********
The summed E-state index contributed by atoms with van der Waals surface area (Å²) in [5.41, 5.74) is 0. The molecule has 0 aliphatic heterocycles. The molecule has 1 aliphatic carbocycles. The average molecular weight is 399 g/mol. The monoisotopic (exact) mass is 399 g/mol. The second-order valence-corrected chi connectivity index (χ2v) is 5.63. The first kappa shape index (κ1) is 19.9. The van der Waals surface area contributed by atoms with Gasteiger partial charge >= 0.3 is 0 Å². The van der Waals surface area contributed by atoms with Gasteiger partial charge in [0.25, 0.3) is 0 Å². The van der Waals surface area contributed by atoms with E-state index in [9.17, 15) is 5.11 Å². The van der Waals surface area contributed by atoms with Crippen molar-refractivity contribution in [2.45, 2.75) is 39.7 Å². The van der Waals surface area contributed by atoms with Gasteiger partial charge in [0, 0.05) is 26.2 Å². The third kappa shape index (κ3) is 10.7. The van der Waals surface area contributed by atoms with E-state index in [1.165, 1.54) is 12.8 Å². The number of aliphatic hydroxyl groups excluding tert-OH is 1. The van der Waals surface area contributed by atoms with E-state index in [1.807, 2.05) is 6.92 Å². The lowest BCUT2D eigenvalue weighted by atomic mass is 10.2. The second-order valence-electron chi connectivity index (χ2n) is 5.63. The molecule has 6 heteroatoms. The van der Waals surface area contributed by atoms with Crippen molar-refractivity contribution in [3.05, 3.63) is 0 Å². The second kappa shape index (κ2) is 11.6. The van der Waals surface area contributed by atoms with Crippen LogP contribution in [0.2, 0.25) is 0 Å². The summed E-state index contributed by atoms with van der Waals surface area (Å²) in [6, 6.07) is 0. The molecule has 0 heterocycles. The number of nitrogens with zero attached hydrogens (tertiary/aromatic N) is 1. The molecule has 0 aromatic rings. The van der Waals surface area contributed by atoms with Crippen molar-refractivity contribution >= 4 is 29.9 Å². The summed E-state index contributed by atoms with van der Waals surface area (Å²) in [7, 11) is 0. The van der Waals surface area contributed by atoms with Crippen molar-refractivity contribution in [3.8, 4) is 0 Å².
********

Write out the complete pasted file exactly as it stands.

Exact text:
The summed E-state index contributed by atoms with van der Waals surface area (Å²) in [5.41, 5.74) is 0. The molecule has 0 aliphatic heterocycles. The molecule has 1 aliphatic carbocycles. The average molecular weight is 399 g/mol. The monoisotopic (exact) mass is 399 g/mol. The second-order valence-corrected chi connectivity index (χ2v) is 5.63. The first kappa shape index (κ1) is 19.9. The van der Waals surface area contributed by atoms with Gasteiger partial charge >= 0.3 is 0 Å². The van der Waals surface area contributed by atoms with Gasteiger partial charge in [0.25, 0.3) is 0 Å². The van der Waals surface area contributed by atoms with E-state index in [9.17, 15) is 5.11 Å². The van der Waals surface area contributed by atoms with Crippen molar-refractivity contribution in [2.45, 2.75) is 39.7 Å². The van der Waals surface area contributed by atoms with Gasteiger partial charge in [0, 0.05) is 26.2 Å². The third kappa shape index (κ3) is 10.7. The van der Waals surface area contributed by atoms with E-state index in [1.165, 1.54) is 12.8 Å². The number of aliphatic hydroxyl groups excluding tert-OH is 1. The van der Waals surface area contributed by atoms with E-state index in [1.807, 2.05) is 6.92 Å². The lowest BCUT2D eigenvalue weighted by atomic mass is 10.2. The second-order valence-electron chi connectivity index (χ2n) is 5.63. The molecule has 6 heteroatoms. The van der Waals surface area contributed by atoms with Crippen molar-refractivity contribution in [3.05, 3.63) is 0 Å². The second kappa shape index (κ2) is 11.6. The van der Waals surface area contributed by atoms with Crippen LogP contribution in [0.2, 0.25) is 0 Å². The summed E-state index contributed by atoms with van der Waals surface area (Å²) in [6, 6.07) is 0. The molecule has 0 heterocycles. The number of nitrogens with zero attached hydrogens (tertiary/aromatic N) is 1. The molecule has 0 aromatic rings. The van der Waals surface area contributed by atoms with Crippen molar-refractivity contribution >= 4 is 29.9 Å². The summed E-state index contributed by atoms with van der Waals surface area (Å²) in [7, 11) is 0. The van der Waals surface area contributed by atoms with Crippen molar-refractivity contribution in [3.8, 4) is 0 Å².